BLUEBERRIES

Randomised, double-blinded and placebo-controlled studies on obese and insulin-resistant subjects have shown that incorporating 22.5g of blueberry bioactives into the daily diet insulin sensitivity was increased, with no inflammation, and no changes to the overall daily energy consumption by the participants (Stull, 2010). Blueberries have demonstrated the ability to increase the uptake of glucose into the bloodstream. This is largely believed to be due to their antioxidant properties.

 

CHROMIUM

As early as the 1850s studies have shown that chromium is essential to the human body for the effective metabolism of glucose. Many diets do not contain the adequate amount of chromium, and when your body has lowered levels of Chromium, it requires even higher levels of insulin to effectively use glucose (Anderson, 2003). There are many factors involved in insulin sensitivity, and chromium is just one of those, unfortunately there is still no test available to truly determine if you have chromium deficiency. Chromium should not be self-medicated. If your healthcare professional is treating you for insulin resistance try to make sure at least one of your supplements has chromium in it.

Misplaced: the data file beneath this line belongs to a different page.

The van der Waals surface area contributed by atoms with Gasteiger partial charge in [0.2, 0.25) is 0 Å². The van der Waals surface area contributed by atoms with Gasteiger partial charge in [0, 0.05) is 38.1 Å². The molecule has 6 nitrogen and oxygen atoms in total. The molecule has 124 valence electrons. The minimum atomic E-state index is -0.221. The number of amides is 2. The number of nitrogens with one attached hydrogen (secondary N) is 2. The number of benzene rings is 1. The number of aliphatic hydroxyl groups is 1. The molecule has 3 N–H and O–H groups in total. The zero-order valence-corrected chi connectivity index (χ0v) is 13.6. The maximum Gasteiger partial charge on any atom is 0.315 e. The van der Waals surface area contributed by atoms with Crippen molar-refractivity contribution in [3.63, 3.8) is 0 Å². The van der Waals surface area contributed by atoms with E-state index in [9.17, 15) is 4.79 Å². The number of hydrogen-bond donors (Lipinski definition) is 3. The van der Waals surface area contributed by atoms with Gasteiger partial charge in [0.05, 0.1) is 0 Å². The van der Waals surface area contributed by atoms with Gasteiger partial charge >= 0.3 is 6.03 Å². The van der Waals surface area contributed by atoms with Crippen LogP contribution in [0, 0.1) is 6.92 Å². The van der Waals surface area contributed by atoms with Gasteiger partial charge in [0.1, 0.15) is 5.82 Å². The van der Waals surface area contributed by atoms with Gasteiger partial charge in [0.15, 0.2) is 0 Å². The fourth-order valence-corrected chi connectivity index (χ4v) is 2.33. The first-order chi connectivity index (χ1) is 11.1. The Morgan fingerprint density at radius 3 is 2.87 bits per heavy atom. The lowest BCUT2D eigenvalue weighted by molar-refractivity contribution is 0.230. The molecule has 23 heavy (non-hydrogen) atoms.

SLEEP

An inappropriate amount of sleep is associated with the incorrect use and storage of glucose in the body (Buxton, 2010). Sleep restriction to a maximum of 5 hours per night for only 1 week was shown to significantly reduce the ability of insulin to function correctly.

 

HIIT (High Intensity Interval Training)

HIIT exercise has shown the ability to lower blood glucose levels, increase fitness levels, increase the body’s basal metabolic rate (rate at which is burns energy), and increase insulin sensitivity (Marcinko, 2015). In clinical trials HIIT has improved insulin sensitivity, regardless of the body weight of participant. You can download My HIIT Guide training program from here.